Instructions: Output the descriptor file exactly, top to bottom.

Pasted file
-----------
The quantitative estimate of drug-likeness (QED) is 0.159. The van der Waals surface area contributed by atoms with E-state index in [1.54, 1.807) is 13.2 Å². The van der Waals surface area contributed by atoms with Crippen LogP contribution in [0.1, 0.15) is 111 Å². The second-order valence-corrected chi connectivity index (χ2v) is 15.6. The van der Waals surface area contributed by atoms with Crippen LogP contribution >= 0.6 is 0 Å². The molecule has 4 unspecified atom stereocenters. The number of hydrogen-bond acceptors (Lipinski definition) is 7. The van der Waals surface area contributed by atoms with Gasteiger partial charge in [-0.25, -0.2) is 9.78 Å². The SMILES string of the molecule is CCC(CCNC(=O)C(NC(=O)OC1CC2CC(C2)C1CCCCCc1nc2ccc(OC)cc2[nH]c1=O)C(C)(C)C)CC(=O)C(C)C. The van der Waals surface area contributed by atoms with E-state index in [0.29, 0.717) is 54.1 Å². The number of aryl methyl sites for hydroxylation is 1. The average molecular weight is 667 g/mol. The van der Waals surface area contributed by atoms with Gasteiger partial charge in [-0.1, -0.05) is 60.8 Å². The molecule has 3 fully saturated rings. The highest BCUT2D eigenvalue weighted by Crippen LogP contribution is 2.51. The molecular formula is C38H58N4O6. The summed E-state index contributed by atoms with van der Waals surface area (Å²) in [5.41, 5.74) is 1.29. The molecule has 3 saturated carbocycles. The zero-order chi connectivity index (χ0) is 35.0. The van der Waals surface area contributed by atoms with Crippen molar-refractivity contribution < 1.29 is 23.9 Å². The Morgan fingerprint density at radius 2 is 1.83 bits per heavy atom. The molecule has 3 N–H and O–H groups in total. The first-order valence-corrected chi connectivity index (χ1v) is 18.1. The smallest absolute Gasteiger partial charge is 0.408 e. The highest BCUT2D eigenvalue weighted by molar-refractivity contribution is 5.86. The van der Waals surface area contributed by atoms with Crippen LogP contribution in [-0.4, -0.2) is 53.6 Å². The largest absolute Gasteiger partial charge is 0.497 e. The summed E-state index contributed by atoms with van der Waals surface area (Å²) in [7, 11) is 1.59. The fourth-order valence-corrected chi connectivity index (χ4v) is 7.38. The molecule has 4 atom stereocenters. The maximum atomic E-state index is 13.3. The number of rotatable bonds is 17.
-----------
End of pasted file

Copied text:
The quantitative estimate of drug-likeness (QED) is 0.159. The van der Waals surface area contributed by atoms with E-state index in [1.54, 1.807) is 13.2 Å². The van der Waals surface area contributed by atoms with Crippen LogP contribution in [0.1, 0.15) is 111 Å². The second-order valence-corrected chi connectivity index (χ2v) is 15.6. The van der Waals surface area contributed by atoms with Crippen LogP contribution >= 0.6 is 0 Å². The molecule has 4 unspecified atom stereocenters. The number of hydrogen-bond acceptors (Lipinski definition) is 7. The van der Waals surface area contributed by atoms with Gasteiger partial charge in [-0.25, -0.2) is 9.78 Å². The SMILES string of the molecule is CCC(CCNC(=O)C(NC(=O)OC1CC2CC(C2)C1CCCCCc1nc2ccc(OC)cc2[nH]c1=O)C(C)(C)C)CC(=O)C(C)C. The van der Waals surface area contributed by atoms with E-state index in [0.29, 0.717) is 54.1 Å². The number of aryl methyl sites for hydroxylation is 1. The average molecular weight is 667 g/mol. The van der Waals surface area contributed by atoms with Gasteiger partial charge in [-0.1, -0.05) is 60.8 Å². The molecule has 3 fully saturated rings. The highest BCUT2D eigenvalue weighted by Crippen LogP contribution is 2.51. The molecular formula is C38H58N4O6. The summed E-state index contributed by atoms with van der Waals surface area (Å²) in [5.41, 5.74) is 1.29. The molecule has 3 saturated carbocycles. The zero-order chi connectivity index (χ0) is 35.0. The van der Waals surface area contributed by atoms with Crippen molar-refractivity contribution < 1.29 is 23.9 Å². The Morgan fingerprint density at radius 2 is 1.83 bits per heavy atom. The molecule has 3 N–H and O–H groups in total. The first-order valence-corrected chi connectivity index (χ1v) is 18.1. The smallest absolute Gasteiger partial charge is 0.408 e. The highest BCUT2D eigenvalue weighted by molar-refractivity contribution is 5.86. The van der Waals surface area contributed by atoms with Crippen LogP contribution in [-0.4, -0.2) is 53.6 Å². The largest absolute Gasteiger partial charge is 0.497 e. The summed E-state index contributed by atoms with van der Waals surface area (Å²) in [7, 11) is 1.59. The fourth-order valence-corrected chi connectivity index (χ4v) is 7.38. The molecule has 4 atom stereocenters. The maximum atomic E-state index is 13.3. The number of rotatable bonds is 17.